(I have been blessed with proofing work, which is why I have not regularly written on the blog lately. But I did want to get this in before I started today's assignment.)
"They're coming for us."
"ISIS is here already."
"They're going to sneak in with the Syrian refugees."
These, and other expressions of fear, are what I've read on social media in these days that have followed the attacks on Paris. Yesterday, a crowd of people paying tribute to the victims at the Plaza de Republique ran screaming in panic after what sounded like gunshots. They turned out to be firecrackers. Police activity at a Paris hotel also turned out to be a false alarm.
People are afraid, and I'm not surprised. In the days that followed 9/11, people were afraid.
I don't underestimate ISIS. I think they do have more tricks up their sleeve. It would not surprise me one bit if they had plans to attack the United States somehow, somewhere. They may already be here. I don't know.
But somehow, I just have this gut feeling that these responses of fear are just plain wrong. We're missing something. We're leaving something out.
In the book of 2 Kings, chapter 6, there's a story of the prophet Elisha and his unnamed servant. At that time, the king of Aram was at war with Israel, and Israel seemed to know every move that Aram made. The king was told, "Elisha the prophet tells the king the very words you speak in your bedroom."
The king's response (paraphrased) was, "Go get him!"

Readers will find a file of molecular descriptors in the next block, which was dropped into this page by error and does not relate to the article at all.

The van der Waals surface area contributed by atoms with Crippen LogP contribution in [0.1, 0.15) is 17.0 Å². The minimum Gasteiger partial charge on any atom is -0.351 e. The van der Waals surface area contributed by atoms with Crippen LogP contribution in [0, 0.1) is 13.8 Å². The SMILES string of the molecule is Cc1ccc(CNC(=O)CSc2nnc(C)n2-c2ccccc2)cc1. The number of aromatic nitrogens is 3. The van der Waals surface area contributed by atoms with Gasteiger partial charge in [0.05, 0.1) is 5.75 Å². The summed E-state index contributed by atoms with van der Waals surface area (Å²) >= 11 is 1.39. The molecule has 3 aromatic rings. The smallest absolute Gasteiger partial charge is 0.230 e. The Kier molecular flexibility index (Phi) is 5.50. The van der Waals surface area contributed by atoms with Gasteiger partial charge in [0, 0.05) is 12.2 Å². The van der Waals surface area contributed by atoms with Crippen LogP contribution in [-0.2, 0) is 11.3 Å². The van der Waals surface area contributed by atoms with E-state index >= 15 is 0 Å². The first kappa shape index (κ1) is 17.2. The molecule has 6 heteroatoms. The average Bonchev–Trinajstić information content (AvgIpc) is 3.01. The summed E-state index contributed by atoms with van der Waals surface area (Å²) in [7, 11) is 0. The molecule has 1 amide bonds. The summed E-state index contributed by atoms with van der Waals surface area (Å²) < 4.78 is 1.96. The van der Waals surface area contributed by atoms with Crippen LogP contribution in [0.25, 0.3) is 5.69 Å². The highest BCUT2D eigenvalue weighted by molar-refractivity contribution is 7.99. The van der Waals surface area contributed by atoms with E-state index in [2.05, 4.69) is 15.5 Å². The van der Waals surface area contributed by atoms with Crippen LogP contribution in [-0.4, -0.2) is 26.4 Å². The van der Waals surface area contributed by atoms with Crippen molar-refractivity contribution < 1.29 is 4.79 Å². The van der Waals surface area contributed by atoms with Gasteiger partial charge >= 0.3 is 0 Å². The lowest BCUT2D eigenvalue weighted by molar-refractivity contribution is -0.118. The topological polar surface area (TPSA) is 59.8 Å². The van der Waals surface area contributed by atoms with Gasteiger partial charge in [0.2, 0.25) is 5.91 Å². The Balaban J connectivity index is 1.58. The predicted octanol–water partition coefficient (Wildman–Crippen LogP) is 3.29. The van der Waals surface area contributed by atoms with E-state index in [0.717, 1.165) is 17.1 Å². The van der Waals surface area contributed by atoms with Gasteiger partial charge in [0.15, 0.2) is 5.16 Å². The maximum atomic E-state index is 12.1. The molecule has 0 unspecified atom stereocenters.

Which the army did. They found Elisha and his servant in Dothan. When Elisha's servant looked out the window, he saw the army and cried out, they've surrounded us!
Elisha told him, don't be afraid. There are more with us than there are with them. And he prayed that God would open the servant's eyes . . .and when He did, the servant saw chariots of fire around the army.
I don't know if God works the same way today as he did in the Old Testament. I haven't seen chariots of fire lately. And it may be that he won't protect the United States of America the same way that he protected Israel, or Elisha.
But I do believe that, for those who belong to God, there are more with us than there are with them. Maybe those that are with us will supernaturally protect those who belong to God. Or, maybe they will just walk with God's people as they experience whatever hardships they experience.
I'm reminded of a song we sometimes sing in church by Don Moen, He Will Come and Save You:
Say to those who are fearful hearted:
Do not be afraid.
The Lord your God is strong
With His mighty arms
When you call on his name
He will come and save.
He will come and save you
He will come and save you
Say to the weary one
Your God will surely come
He will come and save you.